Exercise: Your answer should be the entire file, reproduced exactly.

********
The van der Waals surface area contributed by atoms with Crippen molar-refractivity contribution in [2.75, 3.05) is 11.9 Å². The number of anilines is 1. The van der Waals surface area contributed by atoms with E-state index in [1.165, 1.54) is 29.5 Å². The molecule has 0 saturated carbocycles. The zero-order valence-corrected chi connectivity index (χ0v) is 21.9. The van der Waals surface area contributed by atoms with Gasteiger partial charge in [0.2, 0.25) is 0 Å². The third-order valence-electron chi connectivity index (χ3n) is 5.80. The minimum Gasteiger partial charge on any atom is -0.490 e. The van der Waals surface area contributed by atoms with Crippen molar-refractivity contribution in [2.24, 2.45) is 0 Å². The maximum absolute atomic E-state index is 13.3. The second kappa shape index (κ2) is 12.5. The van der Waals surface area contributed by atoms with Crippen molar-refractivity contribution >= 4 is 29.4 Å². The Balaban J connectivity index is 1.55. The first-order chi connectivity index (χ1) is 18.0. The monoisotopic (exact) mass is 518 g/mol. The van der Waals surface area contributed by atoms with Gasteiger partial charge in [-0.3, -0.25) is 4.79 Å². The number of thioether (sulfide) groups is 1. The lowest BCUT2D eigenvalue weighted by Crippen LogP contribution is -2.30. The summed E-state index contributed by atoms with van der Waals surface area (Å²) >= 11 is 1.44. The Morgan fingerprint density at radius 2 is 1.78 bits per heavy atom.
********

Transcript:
The van der Waals surface area contributed by atoms with Crippen molar-refractivity contribution in [2.75, 3.05) is 11.9 Å². The number of anilines is 1. The van der Waals surface area contributed by atoms with E-state index in [1.165, 1.54) is 29.5 Å². The molecule has 0 saturated carbocycles. The zero-order valence-corrected chi connectivity index (χ0v) is 21.9. The van der Waals surface area contributed by atoms with Gasteiger partial charge in [0.2, 0.25) is 0 Å². The third-order valence-electron chi connectivity index (χ3n) is 5.80. The minimum Gasteiger partial charge on any atom is -0.490 e. The van der Waals surface area contributed by atoms with Crippen molar-refractivity contribution in [2.24, 2.45) is 0 Å². The maximum absolute atomic E-state index is 13.3. The second kappa shape index (κ2) is 12.5. The van der Waals surface area contributed by atoms with Crippen molar-refractivity contribution >= 4 is 29.4 Å². The Balaban J connectivity index is 1.55. The first-order chi connectivity index (χ1) is 18.0. The monoisotopic (exact) mass is 518 g/mol. The van der Waals surface area contributed by atoms with Gasteiger partial charge in [-0.3, -0.25) is 4.79 Å². The number of thioether (sulfide) groups is 1. The lowest BCUT2D eigenvalue weighted by Crippen LogP contribution is -2.30. The summed E-state index contributed by atoms with van der Waals surface area (Å²) >= 11 is 1.44. The Morgan fingerprint density at radius 2 is 1.78 bits per heavy atom.